Using Flow Cytometry To Identify Key Cell Populations Implicated In Opioid-Induced Osteopenia In A Cancer Induced Bone Pain Model
AuthorMohty, Dieter Mohammad
MetadataShow full item record
PublisherThe University of Arizona.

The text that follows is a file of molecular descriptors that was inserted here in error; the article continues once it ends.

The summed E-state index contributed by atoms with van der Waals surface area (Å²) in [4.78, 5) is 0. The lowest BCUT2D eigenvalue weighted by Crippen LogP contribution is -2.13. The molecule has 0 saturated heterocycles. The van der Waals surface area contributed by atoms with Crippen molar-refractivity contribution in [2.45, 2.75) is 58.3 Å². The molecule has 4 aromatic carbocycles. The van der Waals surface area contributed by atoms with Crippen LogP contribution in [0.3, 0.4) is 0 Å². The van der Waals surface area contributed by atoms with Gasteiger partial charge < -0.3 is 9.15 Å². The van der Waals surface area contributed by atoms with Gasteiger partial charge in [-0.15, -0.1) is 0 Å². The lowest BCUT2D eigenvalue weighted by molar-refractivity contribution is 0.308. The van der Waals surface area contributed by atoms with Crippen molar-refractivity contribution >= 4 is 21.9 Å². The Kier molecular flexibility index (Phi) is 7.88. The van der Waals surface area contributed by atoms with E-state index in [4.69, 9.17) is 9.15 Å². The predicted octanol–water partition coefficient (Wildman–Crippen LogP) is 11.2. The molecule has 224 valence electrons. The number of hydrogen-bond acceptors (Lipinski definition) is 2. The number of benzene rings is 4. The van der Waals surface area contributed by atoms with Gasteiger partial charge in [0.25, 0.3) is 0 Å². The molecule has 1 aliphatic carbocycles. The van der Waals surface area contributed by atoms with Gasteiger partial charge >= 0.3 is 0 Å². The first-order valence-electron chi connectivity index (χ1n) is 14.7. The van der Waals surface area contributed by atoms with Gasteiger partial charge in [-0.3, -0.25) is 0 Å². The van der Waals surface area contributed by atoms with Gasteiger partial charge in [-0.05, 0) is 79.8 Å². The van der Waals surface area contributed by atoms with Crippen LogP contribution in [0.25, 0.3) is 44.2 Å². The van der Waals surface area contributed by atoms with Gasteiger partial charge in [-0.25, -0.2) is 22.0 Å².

AbstractStrong opioid analgesics such as morphine are the first line of analgesic treatment for alleviating a variety of acute and chronic ailments. However, prolonged opioid administration causes detrimental side effects. This study investigates one such side effect: chronic peripheral inflammation. To determine whether morphine can exert an inflammatory effect on peripheral tissues such as bone, we created a cancer induced bone pain (CIBP) model. We then constructed an immunophenotyping panel that could identify standard inflammatory and bone degradative populations to see whether morphine can induce the infiltration and proliferation of these cell populations. We also wanted to know if using flow cytometry on treated full femur samples is viable in tracking such populations. Results showed that full femur processing does not impact cell viability and is thus a practical alternative to collect cells for analysis. In addition, we observed some preliminary trends indicating morphine can induce the infiltration of immune and bone degradative cells to the bone marrow. These findings are consistent with previous studies examining orthopedic outcomes of morphine treated patients. This study serves as the foundation for our TLR-4 mediated inflammation hypothesis and will be supplemented with knock-out and biochemical studies in the future.